Hurricane Ida is the beginning of climate change-induced weather

Natalie Navarro, Opinion Editor

Twelve years ago, Hurricane Katrina made landfall on the state of Louisiana and destroyed everything in its path. The natural disaster cost a significant amount of lives and billions in damages.

Since then, many had hoped these catastrophic events only occurred once in a lifetime. However, those dreams seem to be washing away.

Hurricane Ida is a wake up call for what is to come if there is no immediate action against climate change. (Graphic by Mallory Arcena )

Eight days ago, Hurricane Ida reached the southern U.S.  as a category four storm. Within a week it created noteworthy destruction, even causing power outages across Louisiana.

Although  Ida moved on to the northern states, several Louisiana cities did not have power. Those lucky to evacuate before the storm are warned to not return for several weeks as government officials are unsure when power would be restored.

With the damages from Ida being considerably worse than Katrina, many question whether this will be the new norm due to climate change.

While some may disagree with this sentiment, the evidence is bleakly presented in front of us. Climate change is real and affecting  us now.

Climate change is also often interchanged with global warming, as the rising temperatures have caused harsh winters  and record heat waves. Sea levels have also been rising due to the melting ice caps.

Global warming is largely responsible for the severe droughts we are currently experiencing, as it seemingly rains less and less each year. Additionally, the rising temperatures are keeping the oceans warm, fueling tropical storms to be as powerful as they are now.

The effects of climate change on natural disasters have been more noticeable within the past few years. In California, the fire season extended from just a few months to year-round. Seasonal storms are more powerful and last longer. We now see cities evacuate because storms are deemed too dangerous to withstand.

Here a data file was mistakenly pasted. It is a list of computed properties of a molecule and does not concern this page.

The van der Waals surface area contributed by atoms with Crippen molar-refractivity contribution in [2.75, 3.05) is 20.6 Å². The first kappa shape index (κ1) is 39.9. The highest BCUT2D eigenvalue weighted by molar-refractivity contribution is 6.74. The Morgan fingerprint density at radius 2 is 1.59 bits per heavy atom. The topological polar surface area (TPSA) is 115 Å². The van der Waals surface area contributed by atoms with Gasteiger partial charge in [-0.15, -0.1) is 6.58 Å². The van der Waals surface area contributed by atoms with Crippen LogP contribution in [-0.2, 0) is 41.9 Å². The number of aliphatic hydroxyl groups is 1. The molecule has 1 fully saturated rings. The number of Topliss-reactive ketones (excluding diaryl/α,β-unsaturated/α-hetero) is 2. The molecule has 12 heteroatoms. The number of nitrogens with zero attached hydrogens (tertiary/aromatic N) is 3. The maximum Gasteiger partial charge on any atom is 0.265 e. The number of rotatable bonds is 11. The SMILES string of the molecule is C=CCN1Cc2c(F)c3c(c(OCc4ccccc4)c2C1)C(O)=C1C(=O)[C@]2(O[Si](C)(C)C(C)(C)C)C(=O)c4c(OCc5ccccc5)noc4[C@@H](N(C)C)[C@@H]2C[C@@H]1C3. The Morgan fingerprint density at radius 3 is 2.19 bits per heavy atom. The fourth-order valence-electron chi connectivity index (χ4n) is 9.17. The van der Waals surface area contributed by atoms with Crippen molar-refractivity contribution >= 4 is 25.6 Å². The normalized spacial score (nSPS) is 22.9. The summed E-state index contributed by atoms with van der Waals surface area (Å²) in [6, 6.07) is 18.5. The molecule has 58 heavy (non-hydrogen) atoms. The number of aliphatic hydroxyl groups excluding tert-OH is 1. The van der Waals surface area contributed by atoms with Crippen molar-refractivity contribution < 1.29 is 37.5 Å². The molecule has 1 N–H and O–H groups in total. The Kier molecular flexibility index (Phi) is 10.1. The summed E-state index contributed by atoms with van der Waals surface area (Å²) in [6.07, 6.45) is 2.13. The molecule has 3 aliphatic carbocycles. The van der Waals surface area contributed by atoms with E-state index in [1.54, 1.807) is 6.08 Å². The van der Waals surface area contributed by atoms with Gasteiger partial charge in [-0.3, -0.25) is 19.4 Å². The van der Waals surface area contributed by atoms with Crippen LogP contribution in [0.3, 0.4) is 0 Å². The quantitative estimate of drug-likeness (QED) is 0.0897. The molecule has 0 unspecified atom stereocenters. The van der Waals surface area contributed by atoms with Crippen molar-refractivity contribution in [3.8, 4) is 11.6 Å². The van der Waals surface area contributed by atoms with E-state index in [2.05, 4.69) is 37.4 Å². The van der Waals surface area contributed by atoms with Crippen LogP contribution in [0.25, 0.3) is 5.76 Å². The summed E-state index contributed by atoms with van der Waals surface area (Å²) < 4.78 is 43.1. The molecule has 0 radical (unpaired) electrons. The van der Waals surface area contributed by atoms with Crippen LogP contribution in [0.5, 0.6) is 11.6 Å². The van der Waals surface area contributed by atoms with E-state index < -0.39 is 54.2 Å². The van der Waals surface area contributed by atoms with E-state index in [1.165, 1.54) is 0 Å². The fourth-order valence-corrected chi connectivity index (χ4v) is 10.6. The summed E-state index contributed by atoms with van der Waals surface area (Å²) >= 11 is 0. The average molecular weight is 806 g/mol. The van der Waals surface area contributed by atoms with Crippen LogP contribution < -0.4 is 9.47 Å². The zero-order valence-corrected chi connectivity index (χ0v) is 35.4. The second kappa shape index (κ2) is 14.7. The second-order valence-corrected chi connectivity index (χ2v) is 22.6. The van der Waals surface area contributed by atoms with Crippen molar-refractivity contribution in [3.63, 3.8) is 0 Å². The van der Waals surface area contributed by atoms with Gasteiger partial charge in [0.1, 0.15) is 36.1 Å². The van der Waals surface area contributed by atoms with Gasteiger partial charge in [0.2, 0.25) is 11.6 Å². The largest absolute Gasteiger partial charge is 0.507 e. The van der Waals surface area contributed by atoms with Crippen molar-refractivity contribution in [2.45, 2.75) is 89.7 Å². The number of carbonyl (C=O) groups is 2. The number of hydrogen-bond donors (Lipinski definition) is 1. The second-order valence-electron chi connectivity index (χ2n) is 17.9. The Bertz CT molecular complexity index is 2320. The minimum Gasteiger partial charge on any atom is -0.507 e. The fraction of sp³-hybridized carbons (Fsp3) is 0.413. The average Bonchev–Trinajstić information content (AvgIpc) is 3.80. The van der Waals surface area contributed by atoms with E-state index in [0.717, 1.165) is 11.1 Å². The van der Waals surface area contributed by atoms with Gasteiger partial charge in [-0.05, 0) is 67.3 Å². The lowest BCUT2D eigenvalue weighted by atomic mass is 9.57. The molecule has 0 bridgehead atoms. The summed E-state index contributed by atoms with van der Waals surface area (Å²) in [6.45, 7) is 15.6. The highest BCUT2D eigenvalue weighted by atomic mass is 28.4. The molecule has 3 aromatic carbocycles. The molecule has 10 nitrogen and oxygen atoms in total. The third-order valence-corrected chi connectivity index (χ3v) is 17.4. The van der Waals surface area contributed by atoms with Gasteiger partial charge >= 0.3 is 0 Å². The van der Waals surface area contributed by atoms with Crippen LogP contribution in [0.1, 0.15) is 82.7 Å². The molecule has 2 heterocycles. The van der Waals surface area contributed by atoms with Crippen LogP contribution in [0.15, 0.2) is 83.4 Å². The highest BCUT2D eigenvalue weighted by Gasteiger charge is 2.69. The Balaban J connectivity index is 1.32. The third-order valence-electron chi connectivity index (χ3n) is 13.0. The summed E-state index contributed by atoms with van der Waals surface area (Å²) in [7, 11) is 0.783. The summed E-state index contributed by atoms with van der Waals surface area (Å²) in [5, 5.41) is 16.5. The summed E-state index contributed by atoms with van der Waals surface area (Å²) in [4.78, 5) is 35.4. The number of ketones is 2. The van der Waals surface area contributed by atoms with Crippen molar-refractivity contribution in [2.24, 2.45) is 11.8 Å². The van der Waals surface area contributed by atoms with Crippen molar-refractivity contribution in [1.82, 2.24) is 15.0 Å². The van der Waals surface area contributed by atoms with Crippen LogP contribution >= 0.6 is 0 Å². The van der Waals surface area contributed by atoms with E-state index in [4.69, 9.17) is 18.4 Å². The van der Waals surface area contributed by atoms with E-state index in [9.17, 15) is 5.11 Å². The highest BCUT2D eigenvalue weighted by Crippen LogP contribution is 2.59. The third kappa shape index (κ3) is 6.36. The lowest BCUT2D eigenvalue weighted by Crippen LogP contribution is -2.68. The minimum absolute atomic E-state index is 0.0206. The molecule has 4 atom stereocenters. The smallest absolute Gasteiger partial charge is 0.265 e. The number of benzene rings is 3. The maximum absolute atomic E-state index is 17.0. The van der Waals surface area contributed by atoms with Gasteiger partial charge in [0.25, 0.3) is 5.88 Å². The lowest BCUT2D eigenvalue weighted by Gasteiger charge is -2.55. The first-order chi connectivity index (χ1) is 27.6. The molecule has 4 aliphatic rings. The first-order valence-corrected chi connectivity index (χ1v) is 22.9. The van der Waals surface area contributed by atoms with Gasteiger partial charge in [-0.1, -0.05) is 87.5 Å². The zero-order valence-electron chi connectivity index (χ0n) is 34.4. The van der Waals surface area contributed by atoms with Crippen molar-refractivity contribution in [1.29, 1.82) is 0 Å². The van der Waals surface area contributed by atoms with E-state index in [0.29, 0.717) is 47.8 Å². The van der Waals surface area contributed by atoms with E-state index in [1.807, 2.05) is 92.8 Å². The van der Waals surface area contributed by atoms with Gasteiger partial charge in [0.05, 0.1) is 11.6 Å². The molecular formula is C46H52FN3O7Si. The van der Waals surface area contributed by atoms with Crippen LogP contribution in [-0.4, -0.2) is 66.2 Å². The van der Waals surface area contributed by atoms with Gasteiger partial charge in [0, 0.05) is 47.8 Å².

Hurricane Ida is not an isolated event; it is only the beginning of the constant dangers we will experience due to climate change.

Climate change and global warming have been warned about for decades, as large corporations  are responsible for the excessive amount of greenhouse gas emissions in the atmosphere. Recent research also suggests that we are on the cusp of irreversible changes, which could bring the human race to extinction.

According to a recent report by the Intergovernmental Panel on Climate Change, the temperatures will not only increase hazardous weather but also negatively impact agriculture. Food is critical to human survival and its impending scarcity would ignite pandemonium throughout the nation and the world.

With an increase in dangerous weather and lack of resources, we will see more city evacuations and mass displacements. We as a human race have placed  ourselves in a position where we cannot keep up with the times. Storms like Hurricane Ida are our consequence.

Of course, not everything is negative. There is a possibility for us to delay or mitigate the effects of climate change. However,  we have to act quickly.

In addition to reducing our waste and preserving resources, we must push industries to adapt their businesses to fit the climate. We have gone unchecked for far too long and the younger generations are receiving the brunt of the results.

Unless we want more Ida’s and possibly worse fires paired with severe droughts, we have to be kinder to the future Earth.

The Cougar Chronicle: The independent student news site of California State University, San Marcos